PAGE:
This purpose was emphasized throughout the legislative process: "The purpose of sections 271(e)(1) and (2) is to establish that experimentation with a patented drug product, when the purpose is to prepare for commercial activity which will begin after a valid patent expires, is not a patent infringement." Id. Again in Part 2 of H.R. Rep. No. 98-857, at 8, 1984 U.S.C.C.A.N. 2686, 2692 (1984), the Report is explicit that "the only activity which will be permitted by the bill is a limited amount of testing so that generic manufacturers can establish the bioequivalency of a generic substitute." The Report states that "the generic manufacturer is not permitted to market the patented drug during the life of the patent; all that the generic can do is test the drug for purposes of submitting data to the FDA for approval." Id. at 30, 1984 U.S.C.C.A.N. at 2714. The activities of which Biogen and GlaxoSmithKline are accused by Classen cannot be stretched into this role.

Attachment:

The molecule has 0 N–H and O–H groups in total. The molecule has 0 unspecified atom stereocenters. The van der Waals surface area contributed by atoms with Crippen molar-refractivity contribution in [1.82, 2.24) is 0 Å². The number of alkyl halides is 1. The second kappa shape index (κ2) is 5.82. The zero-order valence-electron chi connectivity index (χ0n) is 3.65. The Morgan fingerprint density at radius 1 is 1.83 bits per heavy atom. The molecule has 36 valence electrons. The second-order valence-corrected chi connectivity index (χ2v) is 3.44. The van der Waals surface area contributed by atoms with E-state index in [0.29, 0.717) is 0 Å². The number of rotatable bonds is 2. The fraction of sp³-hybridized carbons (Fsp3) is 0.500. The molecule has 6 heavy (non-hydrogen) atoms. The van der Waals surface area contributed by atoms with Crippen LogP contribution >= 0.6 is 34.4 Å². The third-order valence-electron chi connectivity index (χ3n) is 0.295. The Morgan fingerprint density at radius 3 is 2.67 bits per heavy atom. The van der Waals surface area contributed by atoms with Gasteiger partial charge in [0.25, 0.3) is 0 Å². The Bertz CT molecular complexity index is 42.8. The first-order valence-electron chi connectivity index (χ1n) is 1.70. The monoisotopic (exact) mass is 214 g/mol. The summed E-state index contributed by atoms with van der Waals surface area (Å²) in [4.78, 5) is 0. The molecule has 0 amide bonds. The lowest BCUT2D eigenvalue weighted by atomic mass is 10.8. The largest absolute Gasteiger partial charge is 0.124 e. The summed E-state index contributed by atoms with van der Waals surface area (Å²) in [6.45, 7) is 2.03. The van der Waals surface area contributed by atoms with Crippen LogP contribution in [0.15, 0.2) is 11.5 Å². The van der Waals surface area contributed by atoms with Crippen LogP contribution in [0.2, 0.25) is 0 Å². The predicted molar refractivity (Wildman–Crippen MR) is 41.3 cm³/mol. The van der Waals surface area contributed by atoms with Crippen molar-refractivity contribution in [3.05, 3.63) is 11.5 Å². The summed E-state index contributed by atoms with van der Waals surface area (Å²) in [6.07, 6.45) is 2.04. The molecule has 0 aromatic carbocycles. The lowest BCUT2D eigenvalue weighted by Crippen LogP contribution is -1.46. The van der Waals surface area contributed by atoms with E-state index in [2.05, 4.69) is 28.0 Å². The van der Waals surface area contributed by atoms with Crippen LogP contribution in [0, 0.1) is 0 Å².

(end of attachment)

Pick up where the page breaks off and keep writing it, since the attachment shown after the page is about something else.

Every decision examining the statute has appreciated that § 271(e)(1) is directed to premarketing approval of generic counterparts before patent expiration. The Court applied this limitation to medical devices in Eli Lilly & Co. v. Medtronic, Inc., 496 U.S. 661, 671, 110 S.Ct. 2683, 110 L.Ed.2d 605 (1990), stating that "[Section § 271(e)(1)] allows competitors, prior to the expiration of a patent, to engage in otherwise infringing activities necessary to obtain regulatory approval." The Court stated that activities "could not constitute infringement if they had been undertaken to develop information reasonably related to the development and submission of information necessary to obtain regulatory approval under the [Food, Drug, and Cosmetic Act]." Id. at 664, 110 S.Ct. 2683. The Court explained that "the [Hatch-Waxman] Act was designed to respond to two unintended distortions of the 17-year patent term [*1504] produced by the requirement that certain products must receive pre-market regulatory approval." Id. at 669, 110 S.Ct. 2683. The first "distortion" was the exhaustion of patent life while the patentee was obtaining regulatory approval, by procedures that usually consumed several years. The second distortion was that would-be competitors after patent expiration experienced delay in market entry while obtaining regulatory approval for their generic counterparts. The Hatch-Waxman Act remedied both distortions, striking a careful balance that is embodied in the statute and reflected in precedent. [***15]